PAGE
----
REFERENCES

  • 1

    Horn JK, 2003. Bacterial agents used for bioterrorism. Surg Infect (Larchmt) 4 :281–287.

  • 2

    Kaufmann AF, Meltzer MI, Schmid GP, 1997. The economic impact of a bioterrorist attack: are prevention and postattack intervention programs justifiable? Emerg Infect Dis 3 :83–94.

    • Search Google Scholar
    • Export Citation
  • 3

    Troy SB, Rickman LS, Davis CE, 2005. Brucellosis in San Diego: epidemiology and species-related differences in acute clinical presentations. Medicine (Baltimore) 84 :174–187.

    • Search Google Scholar
    • Export Citation
  • 4

    Braun W, Kelsh J, 1954. Improved method for cultivation of Brucella from the blood. Proc Soc Exp Biol Med 85 :154–155.

  • 5

    Pappas G, Papadimitriou P, Akritidis N, Christou L, Tsianos EV, 2006. The new global map of human brucellosis. Lancet Infect Dis 6 :91–99.

    • Search Google Scholar
    • Export Citation
  • 6

    Young E, 2000. Brucella species. Mandell G, Benett J, R. Dolin R, eds. Principles and Practice of Infectious Diseases. Fifth edition. New York: Churchill Livingstone, 2386–2393.

  • 7

    Pappas G, Akritidis N, Bosilkovski M, Tsianos E, 2005. Brucellosis. N Engl J Med 352 :2325–2336.

  • 8

    Dabdoob WA, Abdulla ZA, 2000. A panel of eight tests in the serodiagnosis and immunological evaluation of acute brucellosis. East Mediterr Health J 6 :304–312.

    • Search Google Scholar
    • Export Citation
  • 9

    Ruiz-Mesa JD, Sanchez-Gonzalez J, Reguera JM, Martin L, Lopez-Palmero S, Colmenero JD, 2005. Rose Bengal test: diagnostic yield and use for the rapid diagnosis of human brucellosis in emergency departments in endemic areas. Clin Microbiol Infect 11 :221–225.

    • Search Google Scholar
    • Export Citation
  • 10

    Gomez M, Nieto J, Rosa C, Geijo P, Escribano M, Munoz A, Lopez C, 2008. Evaluation of seven tests for diagnosis of human brucellosis in an area where the disease is endemic. Clin Vaccine Immunol 15 :1031–1033.

    • Search Google Scholar
    • Export Citation
  • 11

    Kassahun J, Yimer E, Geyid A, Abebe P, Newayeselassie B, Zewedie B, Beyene M, Bekele A, 2006. Seroprevalence of brucellosis in occupationally exposed people in Addis Ababa, Ethiopia. Ethiop Med J 44 :245–252.

    • Search Google Scholar
    • Export Citation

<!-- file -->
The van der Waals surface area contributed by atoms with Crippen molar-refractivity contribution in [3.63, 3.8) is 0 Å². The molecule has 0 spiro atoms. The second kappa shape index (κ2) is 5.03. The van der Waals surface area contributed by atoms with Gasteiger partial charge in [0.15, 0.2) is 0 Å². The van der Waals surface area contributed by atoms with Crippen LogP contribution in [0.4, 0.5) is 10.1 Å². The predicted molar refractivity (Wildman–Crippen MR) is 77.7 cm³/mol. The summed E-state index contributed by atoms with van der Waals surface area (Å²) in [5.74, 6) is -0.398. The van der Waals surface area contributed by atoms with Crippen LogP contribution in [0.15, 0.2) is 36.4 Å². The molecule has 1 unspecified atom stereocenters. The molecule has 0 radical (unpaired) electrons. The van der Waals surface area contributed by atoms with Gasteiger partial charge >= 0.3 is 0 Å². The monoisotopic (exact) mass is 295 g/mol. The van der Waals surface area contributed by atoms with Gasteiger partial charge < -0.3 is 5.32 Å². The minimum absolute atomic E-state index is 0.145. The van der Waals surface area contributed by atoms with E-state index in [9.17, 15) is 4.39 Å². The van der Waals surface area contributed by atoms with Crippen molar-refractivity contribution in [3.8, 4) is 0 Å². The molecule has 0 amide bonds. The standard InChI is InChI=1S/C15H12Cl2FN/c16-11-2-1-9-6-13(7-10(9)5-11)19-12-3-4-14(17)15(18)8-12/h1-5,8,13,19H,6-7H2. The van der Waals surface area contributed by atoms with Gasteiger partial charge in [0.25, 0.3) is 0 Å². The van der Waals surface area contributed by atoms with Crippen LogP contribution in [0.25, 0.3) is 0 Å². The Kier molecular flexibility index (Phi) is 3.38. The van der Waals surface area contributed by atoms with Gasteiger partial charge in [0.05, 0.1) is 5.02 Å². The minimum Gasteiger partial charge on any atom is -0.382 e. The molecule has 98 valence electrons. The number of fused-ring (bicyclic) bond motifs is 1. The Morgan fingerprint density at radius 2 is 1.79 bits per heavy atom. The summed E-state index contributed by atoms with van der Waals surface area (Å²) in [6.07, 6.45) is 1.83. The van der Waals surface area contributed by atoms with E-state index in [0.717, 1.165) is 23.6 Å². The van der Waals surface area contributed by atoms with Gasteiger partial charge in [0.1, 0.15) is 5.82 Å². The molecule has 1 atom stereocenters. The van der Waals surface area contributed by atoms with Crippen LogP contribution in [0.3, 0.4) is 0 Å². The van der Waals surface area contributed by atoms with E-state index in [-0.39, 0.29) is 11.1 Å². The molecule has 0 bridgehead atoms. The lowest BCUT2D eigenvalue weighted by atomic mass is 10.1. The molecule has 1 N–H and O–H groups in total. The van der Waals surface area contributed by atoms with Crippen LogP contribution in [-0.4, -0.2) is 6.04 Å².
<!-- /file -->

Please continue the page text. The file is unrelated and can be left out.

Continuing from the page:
• 12

    Swai E, Schoonman L, 2008. Human brucellosis: seroprevalence and risk factors related to high risk occupational groups in Tanga Municipality, Tanzania. Zoonoses Public Health 2008 Sep 22 [Epub ahead of print].

  • 13

    Vancelik S, Gurrrrraksin A, Ayyildiz A, 2008. Seroprevalence of human brucellosis in rural endemic areas in eastern Turkey. Trop Doct 38 :42–43.

    • Search Google Scholar
    • Export Citation
  • 14

    Mantecon MA, Gutierrez P, del Pilar Zarzosa M, Duenas AI, Solera J, Fernandez-Lago L, Vizcaino N, Almaraz A, Bratos MA, Rodriguez Torres A, Orduna-Domingo A, 2006. Utility of an immunocapture-agglutination test and an enzyme-linked immunosorbent assay test against cytosolic proteins from Brucella melitensis B115 in the diagnosis and follow-up of human acute brucellosis. Diagn Microbiol Infect Dis 55 :27–35.

    • Search Google Scholar
    • Export Citation
  • 15

    Matthew L, Lim M, Leland S, Rickman M, 2004. Brucellosis. Infect Dis Clin Pract 12 :7–14.

  • 16

    Ruiz J, Lorente I, Perez J, Simarro E, Martinez-Campos L, 1997. Diagnosis of brucellosis by using blood cultures. J Clin Microbiol 35 :2417–2418.

    • Search Google Scholar
    • Export Citation
  • 17

    Yagupsky P, 1999. Detection of Brucellae in blood cultures. J Clin Microbiol 37 :3437–3442.

  • 18

    Castañeda M, 1954. A practical method for routine blood cultures in brucellosis. Proc Soc Exp Biol Med 86 :154–155.

  • 19

    Etemadi H, Raissadat A, Pickett MJ, Zafari Y, Vahedifar P, 1984. Isolation of Brucella spp. from clinical specimens. J Clin Microbiol 20 :586.

    • Search Google Scholar
    • Export Citation
  • 20

    Mantur BG, Mangalgi SS, 2004. Evaluation of conventional Castaneda and lysis centrifugation blood culture techniques for diagnosis of human brucellosis. J Clin Microbiol 42 :4327–4328.

    • Search Google Scholar
    • Export Citation
  • 21

    Baily GG, Krahn JB, Drasar BS, Stoker NG, 1992. Detection of Brucella melitensis and Brucella abortus by DNA amplification. J Trop Med Hyg 95 :271–275.

    • Search Google Scholar
    • Export Citation